Alberta small business confidence drops again in January, CFIB says

by Morinville News Staff

Alberta’s small business confidence dropped 1.3 points in January to an index of 37.0, according to the latest Business Barometer results from the Canadian Federation of Independent Business (CFIB).

Far behind the national average of 55.3 points, Alberta remains the province with the lowest business confidence in the country. The business organization considers an index score of 65 to 70 as indicative of a strong economy, both nationally and provincially.

“Alberta small business confidence declined slightly in January 2020 compared to the large drops in November and December 2019,” said CFIB’s Alberta Policy Analyst Keyli Kosiorek. “This slight decline signifies that Alberta’s small businesses may be a bit more hopeful about the province’s economic prospects heading into 2020, but confidence still remains quite low. Rising costs, such as property taxes, the federal carbon tax and the health of the oil and gas industry continue to weigh heavily on small businesses.”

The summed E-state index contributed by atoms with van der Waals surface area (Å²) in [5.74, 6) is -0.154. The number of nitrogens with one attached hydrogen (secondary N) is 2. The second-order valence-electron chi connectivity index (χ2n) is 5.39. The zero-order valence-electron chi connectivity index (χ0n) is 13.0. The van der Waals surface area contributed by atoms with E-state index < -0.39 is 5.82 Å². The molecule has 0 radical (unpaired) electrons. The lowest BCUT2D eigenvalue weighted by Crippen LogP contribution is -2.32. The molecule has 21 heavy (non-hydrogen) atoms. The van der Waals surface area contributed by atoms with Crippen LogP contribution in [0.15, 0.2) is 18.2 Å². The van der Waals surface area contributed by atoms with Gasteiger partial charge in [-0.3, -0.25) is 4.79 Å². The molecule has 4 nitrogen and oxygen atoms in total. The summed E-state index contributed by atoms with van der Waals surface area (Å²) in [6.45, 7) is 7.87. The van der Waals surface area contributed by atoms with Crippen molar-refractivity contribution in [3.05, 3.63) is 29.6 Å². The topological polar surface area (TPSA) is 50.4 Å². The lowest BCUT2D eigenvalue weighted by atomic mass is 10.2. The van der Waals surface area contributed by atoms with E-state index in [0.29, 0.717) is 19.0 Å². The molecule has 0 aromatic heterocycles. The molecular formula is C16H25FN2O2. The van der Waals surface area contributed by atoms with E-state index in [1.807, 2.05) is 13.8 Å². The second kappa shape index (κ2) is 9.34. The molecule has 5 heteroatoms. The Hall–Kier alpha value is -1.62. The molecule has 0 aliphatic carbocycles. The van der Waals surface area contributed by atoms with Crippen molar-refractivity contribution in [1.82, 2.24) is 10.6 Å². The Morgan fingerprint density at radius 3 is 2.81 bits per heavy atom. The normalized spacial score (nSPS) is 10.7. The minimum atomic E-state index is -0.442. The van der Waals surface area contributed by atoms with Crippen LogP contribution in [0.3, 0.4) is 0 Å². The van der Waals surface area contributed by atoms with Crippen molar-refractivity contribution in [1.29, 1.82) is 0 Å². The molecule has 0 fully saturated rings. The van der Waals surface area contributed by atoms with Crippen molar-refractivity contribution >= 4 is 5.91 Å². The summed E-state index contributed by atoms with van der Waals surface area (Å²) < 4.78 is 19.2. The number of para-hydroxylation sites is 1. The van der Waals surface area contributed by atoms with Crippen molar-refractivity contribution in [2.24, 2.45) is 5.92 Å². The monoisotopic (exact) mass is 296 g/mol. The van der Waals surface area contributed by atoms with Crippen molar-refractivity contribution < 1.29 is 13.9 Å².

Ted Mallett, CFIB’s vice-president and chief economist, says the rest of the country seems to be following Alberta’s lead. “Staffing plans for the next three months, in particular, remain weak, with more business owners planning to lay off staff than those planning to hire.”

Only nine per cent of Alberta’s small business owners expect to increase their full-time employment levels over the next three months, while 34 per cent anticipate a decrease.

National small business confidence dropped only 0.2 points to 55.3 in January. The provincial numbers for January were: PEI (65.3), Quebec (63.5), Ontario (59.9), Nova Scotia (59.5), New Brunswick (59.4), Manitoba (57.4), British Columbia (56.4), Newfoundland & Labrador (48.6), Saskatchewan (42.7) and Alberta (37.0).

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